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Surprising Health Benefits of Highland Whiskeys in Scotland

By Kristy Alpert  •   May 30, 2016

Kristy Alpert is a freelance writer and editor with extensive experience covering travel, food, and lifestyle topics for Canadian pharmacy drugstore.

Photo Credit: Mark Alpert.
Photo Credit: Mark Alpert.
It turns out toasting to your health may actually be beneficial for your health, especially if that glass is filled with a golden dram of Scotch. Derived from the Gaelic words meaning “water of life," Scotch has been found to hold a number of health benefits that range from heart health and healthy digestion to diabetes prevention and a longer life span.

In 2011, Dr. David J. Hanson revealed some startling findings in his research paper from the New York University that showed that people who consume one to two drinks of whiskey, daily, have a 50 per cent lower chance of having a stroke or developing dementia in old age.

“Virtually all the health benefits of alcoholic beverages are from the alcohol itself," explains Dr. David J. Hanson, professor emeritus at the State University of New York at Potsdam. “Alcohol significantly reduces the risk of heart disease, stroke, diabetes, dementia, arthritis, enlarged prostate, osteoporosis and gallbladder disease, among many others."

Another study, this one presented at the EuroMedLab conference in Glasgow, found that all alcohol contains ellagic acid, an antioxidant that destroys cancerous cells, but that Scotch contains more ellagic acid than other alcohols.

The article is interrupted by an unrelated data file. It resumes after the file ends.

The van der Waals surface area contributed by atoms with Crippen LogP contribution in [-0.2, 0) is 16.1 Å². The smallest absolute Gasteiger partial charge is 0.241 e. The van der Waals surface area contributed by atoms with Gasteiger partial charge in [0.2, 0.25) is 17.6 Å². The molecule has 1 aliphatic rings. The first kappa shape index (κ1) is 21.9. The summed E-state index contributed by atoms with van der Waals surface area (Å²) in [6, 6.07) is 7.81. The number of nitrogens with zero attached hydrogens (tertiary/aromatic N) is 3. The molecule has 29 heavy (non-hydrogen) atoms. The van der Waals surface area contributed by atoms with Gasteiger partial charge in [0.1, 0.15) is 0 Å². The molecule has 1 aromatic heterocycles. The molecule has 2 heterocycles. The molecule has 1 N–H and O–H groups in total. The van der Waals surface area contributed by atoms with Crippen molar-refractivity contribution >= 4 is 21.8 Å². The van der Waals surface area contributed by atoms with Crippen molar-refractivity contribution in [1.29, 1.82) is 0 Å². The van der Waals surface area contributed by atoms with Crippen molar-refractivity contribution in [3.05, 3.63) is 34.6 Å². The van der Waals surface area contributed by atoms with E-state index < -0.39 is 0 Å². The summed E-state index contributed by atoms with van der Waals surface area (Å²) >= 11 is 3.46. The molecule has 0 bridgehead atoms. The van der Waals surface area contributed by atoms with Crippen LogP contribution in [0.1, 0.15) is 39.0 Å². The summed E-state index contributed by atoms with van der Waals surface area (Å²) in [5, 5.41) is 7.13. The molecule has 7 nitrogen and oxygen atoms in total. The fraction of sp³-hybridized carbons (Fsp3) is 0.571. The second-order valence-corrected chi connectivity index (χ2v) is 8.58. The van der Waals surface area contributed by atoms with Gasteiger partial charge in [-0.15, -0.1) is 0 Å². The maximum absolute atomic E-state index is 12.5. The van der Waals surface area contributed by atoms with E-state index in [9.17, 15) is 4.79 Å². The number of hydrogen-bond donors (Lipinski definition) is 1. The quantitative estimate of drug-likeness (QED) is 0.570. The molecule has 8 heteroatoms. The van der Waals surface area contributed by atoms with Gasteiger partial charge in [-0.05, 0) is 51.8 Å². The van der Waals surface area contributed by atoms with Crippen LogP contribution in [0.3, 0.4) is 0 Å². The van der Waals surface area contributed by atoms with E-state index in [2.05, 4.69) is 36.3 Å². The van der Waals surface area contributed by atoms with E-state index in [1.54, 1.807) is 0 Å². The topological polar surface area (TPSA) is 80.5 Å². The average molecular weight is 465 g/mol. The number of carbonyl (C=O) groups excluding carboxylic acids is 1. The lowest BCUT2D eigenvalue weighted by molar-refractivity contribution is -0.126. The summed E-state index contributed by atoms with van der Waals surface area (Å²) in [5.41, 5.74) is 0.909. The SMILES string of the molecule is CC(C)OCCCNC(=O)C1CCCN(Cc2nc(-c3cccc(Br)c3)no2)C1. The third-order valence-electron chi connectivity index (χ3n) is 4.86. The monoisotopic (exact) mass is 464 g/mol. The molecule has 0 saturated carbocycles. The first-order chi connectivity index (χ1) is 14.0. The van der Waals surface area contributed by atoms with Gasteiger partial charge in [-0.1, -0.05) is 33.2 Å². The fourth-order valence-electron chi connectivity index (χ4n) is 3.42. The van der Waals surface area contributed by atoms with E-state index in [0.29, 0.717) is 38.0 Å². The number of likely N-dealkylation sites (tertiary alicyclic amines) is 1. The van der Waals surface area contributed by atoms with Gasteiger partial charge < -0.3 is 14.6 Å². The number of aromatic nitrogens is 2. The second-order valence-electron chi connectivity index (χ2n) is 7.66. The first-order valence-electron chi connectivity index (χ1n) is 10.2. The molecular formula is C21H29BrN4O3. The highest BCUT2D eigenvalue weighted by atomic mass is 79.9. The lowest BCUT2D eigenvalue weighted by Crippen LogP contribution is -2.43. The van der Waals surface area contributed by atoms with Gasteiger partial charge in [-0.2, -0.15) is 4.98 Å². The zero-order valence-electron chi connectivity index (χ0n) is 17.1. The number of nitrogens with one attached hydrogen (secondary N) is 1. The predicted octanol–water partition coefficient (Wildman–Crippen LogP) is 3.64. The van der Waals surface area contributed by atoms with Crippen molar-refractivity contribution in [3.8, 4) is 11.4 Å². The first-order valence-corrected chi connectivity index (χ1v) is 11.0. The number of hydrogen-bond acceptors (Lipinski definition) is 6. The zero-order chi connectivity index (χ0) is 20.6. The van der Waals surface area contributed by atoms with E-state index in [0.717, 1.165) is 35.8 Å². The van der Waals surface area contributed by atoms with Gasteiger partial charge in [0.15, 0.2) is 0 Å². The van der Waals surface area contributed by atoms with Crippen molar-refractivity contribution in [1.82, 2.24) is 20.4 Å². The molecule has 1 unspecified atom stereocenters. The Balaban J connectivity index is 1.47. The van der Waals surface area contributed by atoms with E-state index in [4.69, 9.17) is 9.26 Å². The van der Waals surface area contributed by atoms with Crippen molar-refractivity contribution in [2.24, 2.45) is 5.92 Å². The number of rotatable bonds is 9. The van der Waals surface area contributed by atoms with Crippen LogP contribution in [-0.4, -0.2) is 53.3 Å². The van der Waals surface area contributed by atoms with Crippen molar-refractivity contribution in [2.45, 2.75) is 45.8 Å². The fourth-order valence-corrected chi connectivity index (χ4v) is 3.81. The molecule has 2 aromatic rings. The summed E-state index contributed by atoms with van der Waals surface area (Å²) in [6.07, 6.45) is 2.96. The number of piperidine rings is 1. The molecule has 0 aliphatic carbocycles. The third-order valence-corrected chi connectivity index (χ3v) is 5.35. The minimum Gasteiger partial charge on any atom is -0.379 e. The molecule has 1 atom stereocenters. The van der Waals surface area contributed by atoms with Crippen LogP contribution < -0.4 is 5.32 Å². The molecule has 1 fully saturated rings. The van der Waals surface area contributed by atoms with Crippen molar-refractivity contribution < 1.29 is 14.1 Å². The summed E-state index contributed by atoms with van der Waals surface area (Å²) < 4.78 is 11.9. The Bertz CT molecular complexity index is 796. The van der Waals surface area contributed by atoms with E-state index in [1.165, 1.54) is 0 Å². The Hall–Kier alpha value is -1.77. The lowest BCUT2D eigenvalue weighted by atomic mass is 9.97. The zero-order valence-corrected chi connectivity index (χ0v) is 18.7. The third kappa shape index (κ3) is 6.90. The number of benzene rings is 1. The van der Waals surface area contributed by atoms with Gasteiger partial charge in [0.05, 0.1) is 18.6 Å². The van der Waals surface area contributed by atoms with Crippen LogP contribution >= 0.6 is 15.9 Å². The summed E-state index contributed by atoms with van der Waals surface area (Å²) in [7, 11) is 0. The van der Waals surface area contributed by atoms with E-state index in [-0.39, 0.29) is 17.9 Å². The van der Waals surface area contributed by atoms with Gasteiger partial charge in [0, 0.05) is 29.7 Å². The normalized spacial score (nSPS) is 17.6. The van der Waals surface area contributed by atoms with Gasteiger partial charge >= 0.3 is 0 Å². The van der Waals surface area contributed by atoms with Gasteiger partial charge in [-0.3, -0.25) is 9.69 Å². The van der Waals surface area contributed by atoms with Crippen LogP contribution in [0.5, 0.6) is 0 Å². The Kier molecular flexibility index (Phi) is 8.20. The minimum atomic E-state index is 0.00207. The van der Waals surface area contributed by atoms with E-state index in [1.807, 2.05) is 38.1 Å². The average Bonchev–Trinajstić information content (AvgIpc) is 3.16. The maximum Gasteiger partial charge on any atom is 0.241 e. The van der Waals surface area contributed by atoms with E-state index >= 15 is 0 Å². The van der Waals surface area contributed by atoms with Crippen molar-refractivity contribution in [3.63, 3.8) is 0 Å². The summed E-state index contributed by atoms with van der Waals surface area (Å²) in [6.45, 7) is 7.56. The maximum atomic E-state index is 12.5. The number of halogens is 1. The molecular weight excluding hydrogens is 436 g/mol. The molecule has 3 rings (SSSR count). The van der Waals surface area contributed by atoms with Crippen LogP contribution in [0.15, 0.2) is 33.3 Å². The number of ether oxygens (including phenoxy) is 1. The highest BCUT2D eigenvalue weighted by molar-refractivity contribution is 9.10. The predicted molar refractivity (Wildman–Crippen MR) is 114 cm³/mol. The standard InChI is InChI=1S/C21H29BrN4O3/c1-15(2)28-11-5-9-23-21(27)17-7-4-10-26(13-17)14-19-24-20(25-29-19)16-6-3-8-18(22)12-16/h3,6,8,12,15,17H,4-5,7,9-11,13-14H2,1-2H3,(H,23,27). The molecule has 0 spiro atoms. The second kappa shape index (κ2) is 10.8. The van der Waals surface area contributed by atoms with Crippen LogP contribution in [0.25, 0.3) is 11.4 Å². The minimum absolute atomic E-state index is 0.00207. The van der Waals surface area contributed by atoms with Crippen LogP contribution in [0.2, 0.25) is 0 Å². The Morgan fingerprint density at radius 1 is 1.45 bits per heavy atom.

In other words: alcohol in moderation is good, and whiskey in moderation is better.

Although Scotch can be classified as a single malt, blended malt, single grain, blended grain, and blended whiskey, the drink is highly protected by a strict set of distilling and aging laws that govern how to make this grain-based product.

To be considered a true Scotch, the liquid but be produced at a distillery in Scotland from water and malted barley that has been processed, converted, fermented, and distilled at the distillery to an alcoholic strength of no less than 94.8 percent by volume (190 proof). After the liquid has been distilled, it then is required to mature in oak casks for a minimum of three years before it can be bottled, where any age labeling on the bottle must be indicative of the youngest whiskey used to produce the Scotch (i.e., 18 year, 12 year, etc.).